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 CAB Board Votes to Change Boundary

August 20, 2008 - The Charles A. Beard School Board voted unanimously last week to approve a boundary change between attendance districts for Knightstown and Kennard elementaries.

The redistricting was prompted by concerns over the size of the single second grade class at Kennard Elementary, which would have had 33 students this fall. With the boundary change, this number will drop to 26, with Knightstown Elementary's three second grade classes dividing the seven former Kennard students affected by the change.

CAB Superintendent Gary Storie told board members and the public who attended a special meeting on Aug. 12 that he felt 33 students was too large of a class size for second graders and not conducive to their education. While he said he would have preferred to solve the problem by hiring another second grade teacher for Kennard, he said that solution was not financially possible at this time.

The new boundary shifts about a half mile to the north of its former location, to County Road 450-South. The boundary will continue east to Greensboro Pike, then north into Greensboro, with Main Street being the boundary there.

Several members of the public addressed the board on the redistricting topic prior to the vote at last week's meeting. Amy Schaetzle, who has two sons, a second grader and a fourth grader, said she was opposed to the plan, noting that while the second grade class size at Kennard would be reduced, her fourth grader will be moving to a larger class size at Knightstown.

Cindy Thompson said her daughter was very upset about transferring to Knightstown. She also said she did not appreciate this issue being dealt with the week before school started and said it could present child care issues for her and other parents.

Sandra Willis expressed concern about the loss of Title I services that are available at Kennard but not at Knightstown, such as the speech therapy her granddaughter received. She also noted that the student supply lists between the schools were not the same, which could present a hardship for some people who had already bought supplies thinking their children would be going to Kennard.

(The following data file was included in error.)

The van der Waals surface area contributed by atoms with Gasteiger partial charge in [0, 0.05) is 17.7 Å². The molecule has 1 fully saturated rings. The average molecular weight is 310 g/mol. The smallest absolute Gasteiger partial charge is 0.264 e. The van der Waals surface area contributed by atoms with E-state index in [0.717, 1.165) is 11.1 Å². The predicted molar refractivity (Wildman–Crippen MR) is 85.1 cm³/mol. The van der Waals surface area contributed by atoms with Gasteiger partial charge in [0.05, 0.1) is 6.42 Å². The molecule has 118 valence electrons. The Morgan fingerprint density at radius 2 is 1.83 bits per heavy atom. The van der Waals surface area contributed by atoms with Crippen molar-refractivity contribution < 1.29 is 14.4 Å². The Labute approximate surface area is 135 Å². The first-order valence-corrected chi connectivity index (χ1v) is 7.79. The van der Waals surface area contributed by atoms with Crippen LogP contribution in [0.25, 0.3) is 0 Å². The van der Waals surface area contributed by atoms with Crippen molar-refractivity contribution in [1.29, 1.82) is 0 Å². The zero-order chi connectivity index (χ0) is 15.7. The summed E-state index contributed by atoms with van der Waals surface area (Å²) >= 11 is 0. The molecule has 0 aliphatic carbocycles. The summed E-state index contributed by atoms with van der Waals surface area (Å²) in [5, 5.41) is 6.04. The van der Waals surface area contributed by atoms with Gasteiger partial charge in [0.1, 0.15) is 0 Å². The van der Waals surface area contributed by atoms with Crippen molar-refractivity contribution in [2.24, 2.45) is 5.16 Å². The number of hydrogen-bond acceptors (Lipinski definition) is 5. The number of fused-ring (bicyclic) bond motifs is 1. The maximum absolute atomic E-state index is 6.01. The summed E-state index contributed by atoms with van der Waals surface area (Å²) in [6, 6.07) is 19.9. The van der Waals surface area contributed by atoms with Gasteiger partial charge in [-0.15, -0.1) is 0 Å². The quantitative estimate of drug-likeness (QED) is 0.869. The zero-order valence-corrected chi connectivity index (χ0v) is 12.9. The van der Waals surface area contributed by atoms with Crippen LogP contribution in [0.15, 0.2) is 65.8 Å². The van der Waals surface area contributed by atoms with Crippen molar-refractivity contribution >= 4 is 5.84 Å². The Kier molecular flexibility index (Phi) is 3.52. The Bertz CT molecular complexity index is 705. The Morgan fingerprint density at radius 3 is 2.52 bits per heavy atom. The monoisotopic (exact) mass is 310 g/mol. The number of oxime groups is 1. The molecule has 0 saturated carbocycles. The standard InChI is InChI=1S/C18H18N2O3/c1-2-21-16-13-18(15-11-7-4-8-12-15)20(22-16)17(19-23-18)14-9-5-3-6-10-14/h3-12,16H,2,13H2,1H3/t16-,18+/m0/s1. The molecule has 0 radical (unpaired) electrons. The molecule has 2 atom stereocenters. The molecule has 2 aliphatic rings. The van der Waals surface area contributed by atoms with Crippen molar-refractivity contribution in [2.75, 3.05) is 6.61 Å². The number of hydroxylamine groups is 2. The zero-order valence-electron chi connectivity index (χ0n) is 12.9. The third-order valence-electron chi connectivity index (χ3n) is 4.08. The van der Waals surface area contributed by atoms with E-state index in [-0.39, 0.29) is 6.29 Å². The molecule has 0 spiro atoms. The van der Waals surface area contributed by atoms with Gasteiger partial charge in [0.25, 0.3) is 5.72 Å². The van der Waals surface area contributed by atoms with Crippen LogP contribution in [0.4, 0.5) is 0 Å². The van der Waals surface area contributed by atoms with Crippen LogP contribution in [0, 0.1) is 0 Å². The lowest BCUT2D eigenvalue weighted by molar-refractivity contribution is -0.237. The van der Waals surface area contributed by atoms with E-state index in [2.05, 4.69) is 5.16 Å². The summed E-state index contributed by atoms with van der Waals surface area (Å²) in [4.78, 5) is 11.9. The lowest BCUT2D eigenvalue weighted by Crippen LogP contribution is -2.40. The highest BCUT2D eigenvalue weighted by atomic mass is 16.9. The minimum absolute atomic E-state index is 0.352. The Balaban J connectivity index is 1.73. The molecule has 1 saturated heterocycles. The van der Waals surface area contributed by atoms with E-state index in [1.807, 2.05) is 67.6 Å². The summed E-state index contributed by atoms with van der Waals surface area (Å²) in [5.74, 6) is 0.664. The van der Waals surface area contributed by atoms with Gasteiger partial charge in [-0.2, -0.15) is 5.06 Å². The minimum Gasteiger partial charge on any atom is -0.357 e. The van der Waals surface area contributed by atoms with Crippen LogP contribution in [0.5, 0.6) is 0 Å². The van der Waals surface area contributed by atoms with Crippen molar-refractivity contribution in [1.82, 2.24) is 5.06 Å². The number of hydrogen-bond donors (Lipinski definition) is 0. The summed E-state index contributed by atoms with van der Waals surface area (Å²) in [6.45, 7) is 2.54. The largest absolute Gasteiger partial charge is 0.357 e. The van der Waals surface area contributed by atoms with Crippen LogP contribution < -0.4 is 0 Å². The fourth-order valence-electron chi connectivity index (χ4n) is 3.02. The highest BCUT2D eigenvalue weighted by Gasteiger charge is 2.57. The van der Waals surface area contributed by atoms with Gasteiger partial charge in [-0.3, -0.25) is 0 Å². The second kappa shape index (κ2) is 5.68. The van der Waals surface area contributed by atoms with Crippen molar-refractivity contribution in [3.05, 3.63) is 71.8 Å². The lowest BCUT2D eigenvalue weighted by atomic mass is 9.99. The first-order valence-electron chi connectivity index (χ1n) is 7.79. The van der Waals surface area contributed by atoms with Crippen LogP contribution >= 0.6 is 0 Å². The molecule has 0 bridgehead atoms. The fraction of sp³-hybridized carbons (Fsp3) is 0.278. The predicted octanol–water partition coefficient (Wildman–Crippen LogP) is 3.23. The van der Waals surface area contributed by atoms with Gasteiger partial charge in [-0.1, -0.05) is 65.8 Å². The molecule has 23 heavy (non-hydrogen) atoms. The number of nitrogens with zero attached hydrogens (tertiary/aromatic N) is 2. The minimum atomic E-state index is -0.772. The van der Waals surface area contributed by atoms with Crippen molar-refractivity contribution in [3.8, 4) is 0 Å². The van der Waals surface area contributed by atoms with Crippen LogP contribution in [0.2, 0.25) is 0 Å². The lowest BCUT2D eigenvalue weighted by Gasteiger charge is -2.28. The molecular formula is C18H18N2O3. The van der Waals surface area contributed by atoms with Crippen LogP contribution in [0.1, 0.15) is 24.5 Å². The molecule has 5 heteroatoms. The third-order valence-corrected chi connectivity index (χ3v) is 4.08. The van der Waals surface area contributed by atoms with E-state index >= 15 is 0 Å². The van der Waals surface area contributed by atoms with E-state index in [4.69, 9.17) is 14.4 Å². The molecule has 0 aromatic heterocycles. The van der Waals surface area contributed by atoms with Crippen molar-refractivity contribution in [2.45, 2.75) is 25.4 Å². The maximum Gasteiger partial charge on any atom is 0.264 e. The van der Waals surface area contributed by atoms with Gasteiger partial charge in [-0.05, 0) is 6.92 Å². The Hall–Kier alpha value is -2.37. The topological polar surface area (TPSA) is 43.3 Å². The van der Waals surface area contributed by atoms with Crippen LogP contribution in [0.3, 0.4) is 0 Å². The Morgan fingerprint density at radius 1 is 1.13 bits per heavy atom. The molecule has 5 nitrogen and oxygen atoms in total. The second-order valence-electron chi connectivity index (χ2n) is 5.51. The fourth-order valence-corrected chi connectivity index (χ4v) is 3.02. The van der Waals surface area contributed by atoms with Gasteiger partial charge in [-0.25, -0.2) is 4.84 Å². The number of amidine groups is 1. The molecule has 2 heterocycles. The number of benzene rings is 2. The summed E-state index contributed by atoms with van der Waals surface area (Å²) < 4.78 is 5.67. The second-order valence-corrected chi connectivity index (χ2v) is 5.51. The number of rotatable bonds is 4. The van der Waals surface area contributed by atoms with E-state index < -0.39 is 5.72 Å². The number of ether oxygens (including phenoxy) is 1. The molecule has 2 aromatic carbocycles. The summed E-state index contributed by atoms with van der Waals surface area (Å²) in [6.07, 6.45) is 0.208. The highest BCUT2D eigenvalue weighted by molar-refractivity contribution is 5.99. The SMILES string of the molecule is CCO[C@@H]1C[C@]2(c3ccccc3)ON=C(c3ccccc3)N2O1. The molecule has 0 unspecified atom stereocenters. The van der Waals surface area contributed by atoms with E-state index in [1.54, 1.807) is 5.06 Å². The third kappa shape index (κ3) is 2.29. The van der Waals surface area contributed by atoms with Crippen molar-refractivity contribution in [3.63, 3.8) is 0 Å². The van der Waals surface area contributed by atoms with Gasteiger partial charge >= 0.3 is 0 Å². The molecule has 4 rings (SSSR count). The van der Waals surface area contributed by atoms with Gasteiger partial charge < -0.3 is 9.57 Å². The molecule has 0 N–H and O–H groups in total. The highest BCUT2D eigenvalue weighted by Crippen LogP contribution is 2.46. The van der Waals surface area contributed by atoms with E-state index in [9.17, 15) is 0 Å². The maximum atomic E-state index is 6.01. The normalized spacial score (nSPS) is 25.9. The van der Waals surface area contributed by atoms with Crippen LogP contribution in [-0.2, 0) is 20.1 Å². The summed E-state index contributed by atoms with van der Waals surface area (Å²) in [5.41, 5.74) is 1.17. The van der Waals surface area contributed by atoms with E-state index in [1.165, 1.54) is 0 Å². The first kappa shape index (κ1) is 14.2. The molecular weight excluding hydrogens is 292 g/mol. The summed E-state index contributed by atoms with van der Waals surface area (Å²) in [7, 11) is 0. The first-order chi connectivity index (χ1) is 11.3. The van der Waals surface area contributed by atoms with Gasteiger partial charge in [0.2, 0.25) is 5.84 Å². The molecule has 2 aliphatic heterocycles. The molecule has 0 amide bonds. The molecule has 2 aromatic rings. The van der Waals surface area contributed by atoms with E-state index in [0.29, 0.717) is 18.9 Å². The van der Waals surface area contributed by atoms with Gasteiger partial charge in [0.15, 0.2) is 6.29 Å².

"We have plenty of additional supplies in our building," Knightstown Elementary Principal Christine Brokamp Brokamp told Willis and the board later in the meeting. "People have been very generous. We've have donations coming in all the time."

Like Thompson, Tina Fowler also said she was disappointed with the short amount of notice given. She also said she was concerned that the boundary change would mean fewer girls in a Kennard second grade class that only had nine girls in a class of 33 students to start.

"As a staff, we're devastated to lose any of our children," Shirley Heck, the principal at Kennard at Carthage elementaries, told the board. However, she said they appreciate the concern the board is giving to to the second graders at Kennard.

School Board Vice President Steve Dalton said he first raised concerns about the size of this particular class at Kennard two years ago, as a citizen and parent. However, he said no one did anything to address the problem, something he said was a "disservice to these students these past two years."

"The trade-off was the size of the class and the services," Storie said with respect to concerns about the loss of Title I services that won’t be available at Knightstown. “So, I feel like they’ll be adequately served. Knightstown is not a Title I school, so if they were receiving some special services at Kennard, they won’t be available at … Knightstown. The thought behind that was that they were still going to be better off in a smaller class.”

After the board’s vote approving the redistricting change, Schaetzle told board members she was disappointed with their action. “Where you fixed a problem with the second grade at Kennard, you’ve created the same problem at the fourth grade at Knightstown,” she said, “and that’s very distressing to me.”

School Board President Steve Dalton said believes it is more critical to have a smaller second grade class at Kennard. He said he agreed with Storie that the older, fourth grade students at were better equipped to handle a larger class size at Knightstown.

“At the end of the day, I’m more comfortable with 27 kids in a fourth grade class,” Dalton said, “knowing that I’m taking a second grade class from 33 down to 26.” In other business at last week’s meeting, the board accepted resignations from KHS French teacher Lisa Mercer and fifth grade KIS teacher Caylie Dicken. The board also approved amending Heck’s contract to reflect an earlier-approved reduction in its term from 215 to 210 days, with appropriate adjustments to her salary, and received a presentation from Storie on the 2009 budget.

 

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